NPR Politics presents the Lunchbox List: our favorite campaign news and stories curated from NPR and around the Web in digestible bites (100 words or less!). Look for it every weekday afternoon from now until the conventions.

Convention Countdown

The Republican National Convention is in 4 days in Cleveland.

The Democratic National Convention is in 11 days in Philadelphia.

NASA has released the first picture of Jupiter taken since the Juno spacecraft went into orbit around the planet on July 4.

The picture was taken on July 10. Juno was 2.7 million miles from Jupiter at the time. The color image shows some of the atmospheric features of the planet, including the giant red spot. You can also see three of Jupiter's moons in the picture: Io, Europa and Ganymede.

The Senate is set to approve a bill intended to change the way police and health care workers treat people struggling with opioid addictions.

My husband and I once took great pleasure in preparing meals from scratch. We made pizza dough and sauce. We baked bread. We churned ice cream.

Then we became parents.

Now there are some weeks when pre-chopped veggies and a rotisserie chicken are the only things between us and five nights of Chipotle.

Parents are busy. For some of us, figuring out how to get dinner on the table is a daily struggle. So I reached out to food experts, parents and nutritionists for help. Here is some of their (and my) best advice for making weeknight meals happen.

"O Canada," the national anthem of our neighbors up north, comes in two official versions — English and French. They share a melody, but differ in meaning.

Let the record show: neither version of those lyrics contains the phrase "all lives matter."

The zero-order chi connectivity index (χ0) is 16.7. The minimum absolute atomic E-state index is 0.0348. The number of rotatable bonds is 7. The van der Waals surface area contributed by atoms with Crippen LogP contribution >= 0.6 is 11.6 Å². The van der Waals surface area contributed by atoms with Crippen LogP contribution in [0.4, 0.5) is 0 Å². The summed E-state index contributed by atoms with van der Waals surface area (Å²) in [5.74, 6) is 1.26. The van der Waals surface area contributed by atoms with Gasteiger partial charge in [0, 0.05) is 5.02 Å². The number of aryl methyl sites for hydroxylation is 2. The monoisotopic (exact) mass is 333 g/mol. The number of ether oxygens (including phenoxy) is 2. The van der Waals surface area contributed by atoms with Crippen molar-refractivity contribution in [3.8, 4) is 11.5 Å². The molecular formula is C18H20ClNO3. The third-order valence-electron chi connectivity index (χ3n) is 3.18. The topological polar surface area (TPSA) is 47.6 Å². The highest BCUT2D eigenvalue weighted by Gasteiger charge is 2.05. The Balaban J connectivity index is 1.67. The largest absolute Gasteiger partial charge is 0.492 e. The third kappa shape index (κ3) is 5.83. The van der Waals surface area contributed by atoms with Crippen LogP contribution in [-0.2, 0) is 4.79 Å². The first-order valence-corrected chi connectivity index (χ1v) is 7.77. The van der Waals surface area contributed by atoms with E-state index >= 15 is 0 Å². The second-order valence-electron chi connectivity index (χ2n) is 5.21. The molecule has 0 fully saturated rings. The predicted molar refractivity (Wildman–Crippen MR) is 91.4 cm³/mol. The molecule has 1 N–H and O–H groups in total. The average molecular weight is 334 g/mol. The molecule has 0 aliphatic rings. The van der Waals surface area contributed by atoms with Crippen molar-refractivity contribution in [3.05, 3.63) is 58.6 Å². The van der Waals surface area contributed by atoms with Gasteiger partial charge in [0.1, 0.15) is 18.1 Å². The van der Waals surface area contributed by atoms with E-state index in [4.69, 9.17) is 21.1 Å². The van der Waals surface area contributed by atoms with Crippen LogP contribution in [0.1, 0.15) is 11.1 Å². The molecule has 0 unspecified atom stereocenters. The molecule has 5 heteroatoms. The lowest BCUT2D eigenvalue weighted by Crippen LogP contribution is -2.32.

But at the 2016 All-Star Game, the song got an unexpected edit.

At Petco Park in San Diego, one member of the Canadian singing group The Tenors — by himself, according to the other members of the group — revised the anthem.

School's out, and a lot of parents are getting through the long summer days with extra helpings of digital devices.

How should we feel about that?

Police in Baton Rouge say they have arrested three people who stole guns with the goal of killing police officers. They are still looking for a fourth suspect in the alleged plot, NPR's Greg Allen reports.

"Police say the thefts were at a Baton Rouge pawn shop early Saturday morning," Greg says. "One person was arrested at the scene. Since then, two others have been arrested and six of the eight stolen handguns have been recovered. Police are still looking for one other man."

A 13-year-old boy is among those arrested, Greg says.

Copyright 2016 NPR. To see more, visit http://www.npr.org/.

After an international tribunal invalidated Beijing's claims to the South China Sea, Chinese authorities have declared in no uncertain terms that they will be ignoring the ruling.

The Philippines brought the case to the Permanent Court of Arbitration in The Hague, objecting to China's claims to maritime rights in the disputed waters. The tribunal agreed that China had no legal authority to claim the waters and was infringing on the sovereign rights of the Philippines.

Donald Trump is firing back at Supreme Court Justice Ruth Bader Ginsburg after she disparaged him in several media interviews. He tweeted late Tuesday that she "has embarrassed all" with her "very dumb political statements" about the candidate. Trump ended his tweet with "Her mind is shot - resign!":

Pages

Summer Science: What's A Meteor Shower?

Aug 13, 2012
Originally published on August 13, 2012 4:23 am

NPR science correspondent Joe Palca is on a mission this summer to answer the deep, burning questions of summertime. So far he's taught us how to build a campfire, explained the best way to roast a perfect marshmallow and explored the icy mystery of brain freeze.

In this latest installment, Palca is looking toward the skies. Just what is a meteor shower? Meteor showers occur several times during the year. The latest one, the Perseids, peaked just this past weekend.

To answer the question, Palca didn't trek up to a fancy telescope; he took a trip to Venice Beach in California.